EGG HARBOR TOWNSHIP — The Township Committee approved one of three ordinances Wednesday related to a proposed affordable-housing complex on the site of the current Rodeway Inn, but then let the other two die without votes.

The move left in doubt the status of a project that would build 85 homes on 10 acres fronting the Black Horse Pike in the township’s Cardiff section.

“It’s hard for me to say,” the township’s lawyer, Marc Friedman, answered when asked what the split vote means to the project’s future. He said he will pass on what happened to a special counsel the township has hired to handle affordable-housing issues.

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“I have no idea what just happened,” said Hans Lampart, whose Vineland-based Eastern Pacific Development plans to build Cross Creek of Egg Harbor Township.

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Lampart said he needs local approvals to apply for funding for the project from the New Jersey Housing and Mortgage Finance Agency by a May 2 deadline. But he suggested the one yes vote on the project — approval of a new affordable-housing overlay zone in the township — could be enough to keep it moving.

The governing body approved that move by a 3-2 vote after hearing opposition from a string of neighbors. Mayor Sonny McCullough and Deputy Mayor Paul Hodson voted against it.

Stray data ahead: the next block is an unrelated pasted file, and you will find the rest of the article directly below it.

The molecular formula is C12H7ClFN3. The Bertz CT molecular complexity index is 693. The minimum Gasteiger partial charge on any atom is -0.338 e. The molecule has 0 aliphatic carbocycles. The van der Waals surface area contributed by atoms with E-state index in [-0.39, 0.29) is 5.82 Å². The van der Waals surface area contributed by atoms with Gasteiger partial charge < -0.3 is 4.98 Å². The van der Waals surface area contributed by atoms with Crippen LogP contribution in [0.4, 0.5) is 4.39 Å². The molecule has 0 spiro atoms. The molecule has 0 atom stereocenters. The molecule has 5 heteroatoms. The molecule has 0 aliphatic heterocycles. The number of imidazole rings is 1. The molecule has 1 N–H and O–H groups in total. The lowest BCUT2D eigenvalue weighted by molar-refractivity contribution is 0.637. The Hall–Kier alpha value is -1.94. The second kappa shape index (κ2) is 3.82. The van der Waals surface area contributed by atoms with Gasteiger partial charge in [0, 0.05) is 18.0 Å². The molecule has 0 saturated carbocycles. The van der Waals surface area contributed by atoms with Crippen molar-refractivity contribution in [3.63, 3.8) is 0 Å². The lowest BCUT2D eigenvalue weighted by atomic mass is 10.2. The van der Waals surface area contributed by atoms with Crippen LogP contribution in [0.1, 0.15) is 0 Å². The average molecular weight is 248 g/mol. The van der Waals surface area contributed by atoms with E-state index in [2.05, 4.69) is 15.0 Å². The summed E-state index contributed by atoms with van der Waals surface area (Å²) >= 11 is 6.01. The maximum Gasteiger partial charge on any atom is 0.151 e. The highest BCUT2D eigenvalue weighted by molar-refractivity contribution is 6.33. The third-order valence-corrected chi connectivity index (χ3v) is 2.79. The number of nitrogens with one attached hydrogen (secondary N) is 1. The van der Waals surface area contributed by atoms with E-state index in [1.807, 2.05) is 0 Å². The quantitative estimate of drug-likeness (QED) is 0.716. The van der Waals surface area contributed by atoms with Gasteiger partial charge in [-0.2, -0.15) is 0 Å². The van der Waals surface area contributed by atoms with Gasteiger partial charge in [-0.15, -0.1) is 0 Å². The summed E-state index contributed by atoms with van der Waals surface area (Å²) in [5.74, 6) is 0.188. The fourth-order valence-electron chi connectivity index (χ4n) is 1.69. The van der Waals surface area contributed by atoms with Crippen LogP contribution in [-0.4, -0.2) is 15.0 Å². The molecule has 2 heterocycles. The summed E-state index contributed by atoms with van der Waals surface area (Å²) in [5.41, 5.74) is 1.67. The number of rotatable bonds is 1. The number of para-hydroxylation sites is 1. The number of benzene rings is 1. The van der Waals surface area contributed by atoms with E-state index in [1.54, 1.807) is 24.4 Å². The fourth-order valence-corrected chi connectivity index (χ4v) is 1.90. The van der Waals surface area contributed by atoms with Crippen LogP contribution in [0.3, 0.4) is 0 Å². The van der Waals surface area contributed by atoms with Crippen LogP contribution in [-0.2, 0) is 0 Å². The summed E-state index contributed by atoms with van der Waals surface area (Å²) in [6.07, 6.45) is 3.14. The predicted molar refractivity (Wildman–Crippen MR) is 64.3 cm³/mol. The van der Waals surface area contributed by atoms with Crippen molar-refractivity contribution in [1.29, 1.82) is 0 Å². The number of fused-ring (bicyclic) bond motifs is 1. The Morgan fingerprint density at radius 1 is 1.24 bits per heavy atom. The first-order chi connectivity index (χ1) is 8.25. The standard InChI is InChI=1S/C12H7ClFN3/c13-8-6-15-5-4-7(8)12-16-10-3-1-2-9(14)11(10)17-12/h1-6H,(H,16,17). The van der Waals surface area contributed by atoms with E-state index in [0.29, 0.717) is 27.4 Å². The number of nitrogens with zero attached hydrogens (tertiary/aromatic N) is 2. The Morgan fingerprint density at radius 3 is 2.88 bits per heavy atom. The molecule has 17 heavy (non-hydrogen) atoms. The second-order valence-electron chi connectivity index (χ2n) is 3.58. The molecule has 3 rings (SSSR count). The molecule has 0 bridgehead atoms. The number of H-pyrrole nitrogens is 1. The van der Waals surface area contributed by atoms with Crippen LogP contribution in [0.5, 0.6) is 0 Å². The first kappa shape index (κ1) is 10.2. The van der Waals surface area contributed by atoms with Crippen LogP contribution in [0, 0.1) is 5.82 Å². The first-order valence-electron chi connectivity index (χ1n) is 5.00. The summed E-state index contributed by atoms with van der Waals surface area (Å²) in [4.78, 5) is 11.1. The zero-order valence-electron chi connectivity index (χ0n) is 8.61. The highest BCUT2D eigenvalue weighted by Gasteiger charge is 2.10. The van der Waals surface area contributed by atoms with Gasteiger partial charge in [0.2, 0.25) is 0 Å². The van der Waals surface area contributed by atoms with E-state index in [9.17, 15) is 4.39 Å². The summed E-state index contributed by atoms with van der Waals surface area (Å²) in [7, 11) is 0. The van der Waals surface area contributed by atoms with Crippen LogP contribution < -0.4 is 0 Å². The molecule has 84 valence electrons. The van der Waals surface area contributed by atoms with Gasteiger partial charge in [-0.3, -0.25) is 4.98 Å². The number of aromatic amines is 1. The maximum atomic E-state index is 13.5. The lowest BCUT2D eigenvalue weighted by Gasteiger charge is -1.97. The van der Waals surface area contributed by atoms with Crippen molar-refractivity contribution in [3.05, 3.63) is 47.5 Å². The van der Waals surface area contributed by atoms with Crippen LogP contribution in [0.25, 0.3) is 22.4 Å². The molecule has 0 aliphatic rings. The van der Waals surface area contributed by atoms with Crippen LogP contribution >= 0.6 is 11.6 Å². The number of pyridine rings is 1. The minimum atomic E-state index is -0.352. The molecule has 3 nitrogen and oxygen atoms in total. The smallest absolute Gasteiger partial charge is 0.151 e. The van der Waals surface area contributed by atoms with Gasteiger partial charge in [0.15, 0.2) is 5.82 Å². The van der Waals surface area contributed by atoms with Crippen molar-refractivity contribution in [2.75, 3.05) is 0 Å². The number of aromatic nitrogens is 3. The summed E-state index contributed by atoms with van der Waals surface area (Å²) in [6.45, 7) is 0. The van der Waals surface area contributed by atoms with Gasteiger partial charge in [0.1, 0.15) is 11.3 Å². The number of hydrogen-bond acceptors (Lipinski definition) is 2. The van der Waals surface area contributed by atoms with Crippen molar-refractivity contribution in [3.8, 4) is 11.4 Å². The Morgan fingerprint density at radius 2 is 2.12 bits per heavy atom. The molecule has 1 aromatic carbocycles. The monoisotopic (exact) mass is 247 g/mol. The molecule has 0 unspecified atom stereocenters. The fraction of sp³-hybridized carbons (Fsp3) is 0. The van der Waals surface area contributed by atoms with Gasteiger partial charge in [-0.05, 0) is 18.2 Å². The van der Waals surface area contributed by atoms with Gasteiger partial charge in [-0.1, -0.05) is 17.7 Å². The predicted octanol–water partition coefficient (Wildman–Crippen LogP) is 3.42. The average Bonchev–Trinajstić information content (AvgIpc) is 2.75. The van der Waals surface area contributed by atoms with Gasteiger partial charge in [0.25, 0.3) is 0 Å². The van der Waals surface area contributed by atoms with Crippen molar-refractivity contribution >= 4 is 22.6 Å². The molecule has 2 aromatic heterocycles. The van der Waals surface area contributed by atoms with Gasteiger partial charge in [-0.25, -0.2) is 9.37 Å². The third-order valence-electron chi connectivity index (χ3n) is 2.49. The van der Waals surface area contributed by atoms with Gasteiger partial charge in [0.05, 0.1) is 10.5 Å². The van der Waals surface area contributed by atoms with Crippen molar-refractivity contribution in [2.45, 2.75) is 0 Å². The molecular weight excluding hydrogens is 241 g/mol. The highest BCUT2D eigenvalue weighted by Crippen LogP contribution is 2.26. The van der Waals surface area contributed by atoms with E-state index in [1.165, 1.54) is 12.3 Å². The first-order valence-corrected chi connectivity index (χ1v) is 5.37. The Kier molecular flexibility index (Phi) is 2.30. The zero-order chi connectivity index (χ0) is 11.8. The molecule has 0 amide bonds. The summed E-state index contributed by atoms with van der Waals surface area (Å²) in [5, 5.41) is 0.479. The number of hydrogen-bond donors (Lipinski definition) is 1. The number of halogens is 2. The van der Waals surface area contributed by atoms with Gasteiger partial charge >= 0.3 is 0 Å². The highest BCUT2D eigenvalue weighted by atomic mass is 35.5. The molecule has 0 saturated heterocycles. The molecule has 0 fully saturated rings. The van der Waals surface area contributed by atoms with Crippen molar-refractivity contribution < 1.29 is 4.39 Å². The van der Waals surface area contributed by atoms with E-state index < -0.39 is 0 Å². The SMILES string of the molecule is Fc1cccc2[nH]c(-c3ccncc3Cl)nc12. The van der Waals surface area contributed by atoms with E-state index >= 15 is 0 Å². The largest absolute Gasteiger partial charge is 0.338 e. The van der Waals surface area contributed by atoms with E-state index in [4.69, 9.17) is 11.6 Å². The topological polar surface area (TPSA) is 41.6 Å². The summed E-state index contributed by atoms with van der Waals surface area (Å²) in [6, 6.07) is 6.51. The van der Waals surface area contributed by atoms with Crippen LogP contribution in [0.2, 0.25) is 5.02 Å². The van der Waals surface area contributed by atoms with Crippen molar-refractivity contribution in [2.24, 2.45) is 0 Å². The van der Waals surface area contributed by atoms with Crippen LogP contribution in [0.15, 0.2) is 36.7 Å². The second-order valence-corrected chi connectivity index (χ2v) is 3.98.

The second ordinance, which would have created the zoning specifications in those affordable-housing areas, died when no one on the five-person committee would second a motion to call a vote. Then no one supported calling a vote on the third proposal, to include the Rodeway site in that new zone.

Amy Vanrell, who lives nearby, said she represents about 300 neighbors who signed a petition opposing the project.

“There are multiple locations in the township that are better than this” as a site for the affordable housing local officials said they’re required to accept, Vanrell said. “I feel it’s being squeezed in.”

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Peter Miller, the township administrator, said state courts and mandates will make Egg Harbor Township take anywhere from 1,000 to 2,200 affordable units. McCullough complained the township gets no official credit for the mobile homes it already hosts.

“There’s not a person up here who is really in favor of this ordinance,” the mayor said after the first vote.

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